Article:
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US steel sentiment remains bearish as uncertainty looms over the demand outlook: survey


Finished prices' bearish sentiment increases

Scrap prices fall for seven consecutive months

  • Author
  • Nick Ruggiero
  • Editor
  • Valarie Jackson
  • Commodity
  • Metals

The sentiment for finished steel prices continued to slide as the November scrap buy week was underway, according to the most recent S&P Global Commodity Insights US steel market participant survey.

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In the survey of US producers, distributors, traders, and end-users, 87.1% expected finished prices to fall further during November, up from October, where 74.2% were bearish, with only 3.2% expected prices to increase even as the domestic mills continued with outages and idled furnaces to curb supply output as demand has weakened in the fourth quarter.

As trade begins for November delivered scrap prime grades fell by $30/lt by the mills and shredded scrap prices moved lower by $20/lt so far as HMS scrap exports have taken out the September lows.

Both the domestic and export markets have been trying to find a bottom despite seven consecutive months of falling domestic scrap prices including November, which has kept the pressure on finished prices, especially across long products despite fabrication still seeing a backlog of demand.

Most respondents remained bearish because of the rising interest-rate environment and inflation slowing economic activity, which has deteriorated sentiment further downstream as well as mill demand for scrap purchases based on order books and planned outages and supply cuts into the end of the year.

Views on inventory changes again remained mixed as some long product fabricators and distributors were starting to see inventories move up as mills see inventories remaining steady.

"Year-end inventory will limit buys from the mills but supply remains tight," a raw materials trader said.

Some service centers have been inquiring in the spot market looking to take advantage of discounts offered by mills for larger tonnage as others have been on the sidelines.

The majority of raw-materials-market participants expect inventories to remain steady month on month, with 100% of those expecting stable or slightly drawing inventories. On the flats side, 72.7% of those were expecting supply to tighten. On the whole, 29% of all participants expect inventories unchanged in November compared with 61.3% in October.

Around 80.7% of all those surveyed expected inventories to remain level or shrink.

The Platts TSI US hot-rolled coil assessment fell under pressure in October, falling $125/st to last settle at $655/st Nov. 7, according to S&P Global data, as demand outlooks remained mixed, but felt finished prices could fall further amid the seasonal slowdown in demand.

Long product fabricators and distributors see prices declining slightly, continuing from the previous month. Long products mills continued to see slightly weaker order books as customers continued to try and draw down inventories, especially rod users. Many wire drawers are expecting another few weeks of destocking then running into December which is historically a decline in orders.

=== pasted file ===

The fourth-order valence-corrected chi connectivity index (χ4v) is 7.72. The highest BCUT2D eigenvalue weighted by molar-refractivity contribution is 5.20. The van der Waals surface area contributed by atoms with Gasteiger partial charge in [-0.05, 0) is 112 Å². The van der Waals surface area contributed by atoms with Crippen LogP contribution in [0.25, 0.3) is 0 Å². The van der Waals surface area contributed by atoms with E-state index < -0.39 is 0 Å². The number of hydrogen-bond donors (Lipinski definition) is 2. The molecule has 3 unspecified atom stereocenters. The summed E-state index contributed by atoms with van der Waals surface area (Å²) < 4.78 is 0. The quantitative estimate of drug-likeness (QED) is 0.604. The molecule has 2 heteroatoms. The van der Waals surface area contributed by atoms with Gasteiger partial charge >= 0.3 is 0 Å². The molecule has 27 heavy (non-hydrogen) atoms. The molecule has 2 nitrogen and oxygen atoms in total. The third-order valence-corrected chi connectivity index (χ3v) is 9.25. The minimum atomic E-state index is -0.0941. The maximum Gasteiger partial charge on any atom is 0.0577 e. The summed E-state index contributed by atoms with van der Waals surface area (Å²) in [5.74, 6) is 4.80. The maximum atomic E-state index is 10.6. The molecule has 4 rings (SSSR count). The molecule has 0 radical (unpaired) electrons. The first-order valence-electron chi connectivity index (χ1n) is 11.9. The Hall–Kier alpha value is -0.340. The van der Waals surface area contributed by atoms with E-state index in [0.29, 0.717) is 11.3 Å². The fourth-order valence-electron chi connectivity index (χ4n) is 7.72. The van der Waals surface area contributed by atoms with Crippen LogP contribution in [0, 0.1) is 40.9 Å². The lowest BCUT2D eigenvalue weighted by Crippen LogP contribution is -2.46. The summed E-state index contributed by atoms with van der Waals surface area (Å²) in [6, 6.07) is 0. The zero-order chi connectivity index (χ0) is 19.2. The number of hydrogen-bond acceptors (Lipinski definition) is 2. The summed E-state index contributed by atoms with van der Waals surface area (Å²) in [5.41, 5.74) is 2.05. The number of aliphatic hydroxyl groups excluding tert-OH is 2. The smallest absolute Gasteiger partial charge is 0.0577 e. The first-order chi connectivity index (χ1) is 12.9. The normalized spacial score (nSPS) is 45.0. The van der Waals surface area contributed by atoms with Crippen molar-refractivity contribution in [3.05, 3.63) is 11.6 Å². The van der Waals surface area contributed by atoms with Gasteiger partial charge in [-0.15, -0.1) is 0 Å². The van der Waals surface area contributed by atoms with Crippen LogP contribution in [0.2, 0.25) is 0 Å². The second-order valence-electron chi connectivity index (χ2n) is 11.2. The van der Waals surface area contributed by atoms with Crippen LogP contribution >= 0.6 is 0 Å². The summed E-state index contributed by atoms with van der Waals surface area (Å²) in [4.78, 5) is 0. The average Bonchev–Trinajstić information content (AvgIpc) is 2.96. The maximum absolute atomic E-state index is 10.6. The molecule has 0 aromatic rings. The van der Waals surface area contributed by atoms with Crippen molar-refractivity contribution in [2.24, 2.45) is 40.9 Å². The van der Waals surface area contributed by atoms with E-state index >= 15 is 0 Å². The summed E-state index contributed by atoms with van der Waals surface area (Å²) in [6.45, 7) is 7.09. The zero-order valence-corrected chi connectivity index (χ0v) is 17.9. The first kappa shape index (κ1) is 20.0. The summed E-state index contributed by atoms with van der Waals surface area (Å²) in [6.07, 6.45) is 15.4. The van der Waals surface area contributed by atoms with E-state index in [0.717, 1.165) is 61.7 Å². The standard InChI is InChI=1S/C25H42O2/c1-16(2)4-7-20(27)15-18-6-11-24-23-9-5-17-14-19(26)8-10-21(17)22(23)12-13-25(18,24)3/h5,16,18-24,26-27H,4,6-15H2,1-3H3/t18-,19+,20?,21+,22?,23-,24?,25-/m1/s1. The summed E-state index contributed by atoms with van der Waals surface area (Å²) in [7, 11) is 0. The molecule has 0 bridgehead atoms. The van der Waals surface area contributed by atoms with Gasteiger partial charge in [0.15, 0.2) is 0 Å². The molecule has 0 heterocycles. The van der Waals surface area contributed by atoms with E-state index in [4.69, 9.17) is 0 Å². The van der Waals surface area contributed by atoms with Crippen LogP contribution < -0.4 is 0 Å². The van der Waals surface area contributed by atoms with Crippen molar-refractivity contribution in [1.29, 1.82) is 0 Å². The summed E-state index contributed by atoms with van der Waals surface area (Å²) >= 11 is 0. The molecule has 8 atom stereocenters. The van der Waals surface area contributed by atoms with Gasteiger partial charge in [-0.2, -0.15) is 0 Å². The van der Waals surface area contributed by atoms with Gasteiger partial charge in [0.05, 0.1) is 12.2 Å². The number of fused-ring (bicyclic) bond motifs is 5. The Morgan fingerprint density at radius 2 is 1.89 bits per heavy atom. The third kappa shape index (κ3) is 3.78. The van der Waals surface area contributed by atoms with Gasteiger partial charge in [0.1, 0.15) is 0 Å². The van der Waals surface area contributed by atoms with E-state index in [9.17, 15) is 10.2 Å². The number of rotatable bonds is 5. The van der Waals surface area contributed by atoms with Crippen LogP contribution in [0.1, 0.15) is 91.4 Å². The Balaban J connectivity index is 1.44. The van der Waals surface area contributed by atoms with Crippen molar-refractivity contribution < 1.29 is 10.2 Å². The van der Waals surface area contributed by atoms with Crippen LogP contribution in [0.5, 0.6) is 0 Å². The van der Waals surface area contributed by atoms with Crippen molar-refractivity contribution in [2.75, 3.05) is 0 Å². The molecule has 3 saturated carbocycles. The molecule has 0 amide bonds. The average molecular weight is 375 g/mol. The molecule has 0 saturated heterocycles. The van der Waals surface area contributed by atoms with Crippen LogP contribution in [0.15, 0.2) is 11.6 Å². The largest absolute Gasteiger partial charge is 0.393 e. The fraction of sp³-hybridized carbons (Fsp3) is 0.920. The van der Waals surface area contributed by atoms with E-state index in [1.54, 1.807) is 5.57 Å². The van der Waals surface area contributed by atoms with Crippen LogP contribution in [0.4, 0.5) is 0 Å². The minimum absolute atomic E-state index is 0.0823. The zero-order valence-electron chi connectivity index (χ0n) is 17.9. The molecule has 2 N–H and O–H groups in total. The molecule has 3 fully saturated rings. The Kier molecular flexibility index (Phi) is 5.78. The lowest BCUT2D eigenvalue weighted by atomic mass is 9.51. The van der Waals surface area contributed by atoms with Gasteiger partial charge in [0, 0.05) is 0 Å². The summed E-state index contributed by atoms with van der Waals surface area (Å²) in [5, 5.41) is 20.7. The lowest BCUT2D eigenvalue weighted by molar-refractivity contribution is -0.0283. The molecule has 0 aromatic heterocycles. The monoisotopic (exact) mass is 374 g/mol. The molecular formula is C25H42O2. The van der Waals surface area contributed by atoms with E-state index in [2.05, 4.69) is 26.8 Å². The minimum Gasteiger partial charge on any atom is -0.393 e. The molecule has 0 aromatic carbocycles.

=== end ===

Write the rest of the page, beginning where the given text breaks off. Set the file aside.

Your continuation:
"We are expecting another adjustment lower from the domestic producers to reflect current imports," a distributor of longs said. He added that expected demand to remain relatively weak into the holiday season.

Some longs product distributors even see prices falling more than 5% in November as scrap prices will fall again.

Some buyers of wire rod and rebar were expecting domestic mills to again move prices, especially on the wire rod side. Rebar mills continued to monitor imports to remain competitive, as foreign offers remain limited but at lower levels, as higher energy prices have increased conversion costs pushing at or above the $300/mt level after the last increase in power costs to those mills. Market participants expect imports to remain limited throughout year-end.

According to users, inflation has been slowing demand for long products, especially for residential construction.

Distributors of rebar in the Midwest and Northeast said they could see another small adjustment in the quarter as demand shifts because of seasonality.

Scrap prices were again in focus, with 77.4% of participants expecting prices to fall, and of those, only 6.5% expected a decline of 5% or more during the buy week.

Finished steel production expectations tightened, as 51.6% of participants expected it to remain flat, compared with 32.3% in September, with 32.3% expecting draws. Raw materials traders and distributors of longs and flats were mainly seeing production lower.

Mill margins in the US started the year under pressure, with rising input costs and the continued push to utilize more scrap in furnaces and incorporate more obsolete grades in the mix. Mills have been able to hold margins but they could give as spot prices move lower, although scrap dealers and traders said that the shredded scrap premium to prime grades is not sustainable past November.

Buyers still remain focused on drawing down inventories across all products into the end of the year, which has kept them out of the spot market which shorter lead times from the domestic mills have allowed versus longer lead times for imports, with falling scrap prices mills have tried to remain competitive with import offers as downstream demand from new projects has not warranted additional spot buys or bookings of larger imports along with the rising costs of financing material and holding large inventories.